2 – Follow Shoe Clues. The funny thing about shoes is that they show you exactly how they are best stored and cared for the second you purchase them. See how those pumps are turned in the box so that their curving shape compliments one another? See how those tall boots lie flat and protected from flopping and creasing? All you have to do is recreate their original boxed orientation as best you can for the best results. Many of us have the shoe racks that sit on the floor and have elevated bars for balancing shoes on. For the maximum use of space, turn the left shoe so the heel is facing you, and the right one so that the toe is facing you and fit their "s" shape up next to each other. It might only save a half-inch of space, but those inches add up by the time you reach the end of the rack and you can fit another pair or two. flip flops should be stacked on top of each other, so that the heel of one goes through the strap of the other. I stack multiple "bound" pairs of flip flops on top of each other, as well as any flats that I bought in multiple colors from Target (a habit of mine), and I also stack stuff like my Chuck Taylors and running shoes. No other shoes should be stacked on top of each other if you want them to look good for more than a few wears. Boots are best stored in the boxes you bought them in. Believe me. The lifespan of your boots will increase exponentially if you re-stuff them with paper and put them back in their boxes. I store mine under the bed with the little picture of the shoe they put on the end of the box facing out at me for easy selection. If you must let them stand alone in the closet, purchase a basket or storage tote with tall sides and follow the same left/right shoe orientation to stack them in there side by side so their height is supported.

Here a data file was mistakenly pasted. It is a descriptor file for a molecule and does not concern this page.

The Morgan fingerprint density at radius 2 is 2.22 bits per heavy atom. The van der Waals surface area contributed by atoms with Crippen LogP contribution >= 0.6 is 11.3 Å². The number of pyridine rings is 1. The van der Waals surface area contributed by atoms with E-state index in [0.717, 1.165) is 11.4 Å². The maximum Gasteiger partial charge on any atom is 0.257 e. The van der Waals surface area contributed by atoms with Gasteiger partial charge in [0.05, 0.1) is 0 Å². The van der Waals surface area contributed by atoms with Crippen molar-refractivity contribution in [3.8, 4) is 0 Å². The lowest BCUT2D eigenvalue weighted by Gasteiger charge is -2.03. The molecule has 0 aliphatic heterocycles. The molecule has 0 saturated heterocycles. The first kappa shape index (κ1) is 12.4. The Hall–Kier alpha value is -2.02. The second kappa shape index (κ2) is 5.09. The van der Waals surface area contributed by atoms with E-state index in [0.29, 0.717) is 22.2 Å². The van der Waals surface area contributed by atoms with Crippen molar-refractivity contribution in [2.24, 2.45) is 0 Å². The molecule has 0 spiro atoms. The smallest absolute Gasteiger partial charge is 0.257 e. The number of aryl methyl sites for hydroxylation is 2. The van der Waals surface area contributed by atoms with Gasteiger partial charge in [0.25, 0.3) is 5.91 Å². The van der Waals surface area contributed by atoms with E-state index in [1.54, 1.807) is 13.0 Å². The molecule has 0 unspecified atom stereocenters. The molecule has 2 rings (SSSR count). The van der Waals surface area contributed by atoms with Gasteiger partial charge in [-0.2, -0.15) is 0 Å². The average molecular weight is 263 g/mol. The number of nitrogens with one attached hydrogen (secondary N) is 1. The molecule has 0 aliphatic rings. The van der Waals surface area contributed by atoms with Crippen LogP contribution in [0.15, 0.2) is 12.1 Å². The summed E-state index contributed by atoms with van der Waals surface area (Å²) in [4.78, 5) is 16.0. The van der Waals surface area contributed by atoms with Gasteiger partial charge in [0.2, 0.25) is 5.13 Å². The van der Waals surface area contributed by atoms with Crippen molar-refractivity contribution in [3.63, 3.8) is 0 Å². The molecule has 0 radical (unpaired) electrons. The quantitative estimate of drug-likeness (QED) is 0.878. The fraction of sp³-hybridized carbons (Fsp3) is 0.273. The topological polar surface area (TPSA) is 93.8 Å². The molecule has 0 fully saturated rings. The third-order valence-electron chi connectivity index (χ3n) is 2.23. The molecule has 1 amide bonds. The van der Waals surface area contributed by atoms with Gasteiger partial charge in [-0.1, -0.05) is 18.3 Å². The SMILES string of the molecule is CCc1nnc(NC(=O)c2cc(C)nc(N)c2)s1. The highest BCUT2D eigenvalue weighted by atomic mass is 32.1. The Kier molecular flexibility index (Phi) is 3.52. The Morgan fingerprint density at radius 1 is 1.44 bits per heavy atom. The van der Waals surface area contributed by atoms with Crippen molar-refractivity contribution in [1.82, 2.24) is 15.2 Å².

3 – Find Clever Hiding Places. The key to my streamlined closet is that half of my clothes aren’t in there at all. At the end of every winter, I get my sweaters dry cleaned (at the cheapest place I can find), and store them still on the hangers and in the plastic in a storage bin that can go in the attic, an office or guestroom closet, or under a bed. (Throw a few dryer sheets in there for fresh smell). When the temperature drops again, I haul them out and they are clean, unwrinkled and ready to be hung or stacked. I also learned not to fall victim to the lure of the decorative storage tote. Those little linen-sided boxes make it SEEM like you’ll be organizing your closet, but they take up considerable space. Instead, think about where else you could store the stuff you’re tempted to put in totes. I stuffed an old Vera Bradley bag full of all my winter tights, leggings and boot socks and freed up space in my dresser. I have to root around for 20 minutes anyway to find the right pair of black tights regardless of whether they’re in a drawer or a bag, so why not put them in the bag and put it under the bed next to the boots they’re gonna get worn with anyway? Hooded sweatshirts and scarves and other bulky items that used to hang on the back of my closet door are used to stuff purses that need to have their form preserved (and thus look much prettier sitting on that top shelf in the closet), flat or clutch purses are perfect for layering into one of those storage totes after all.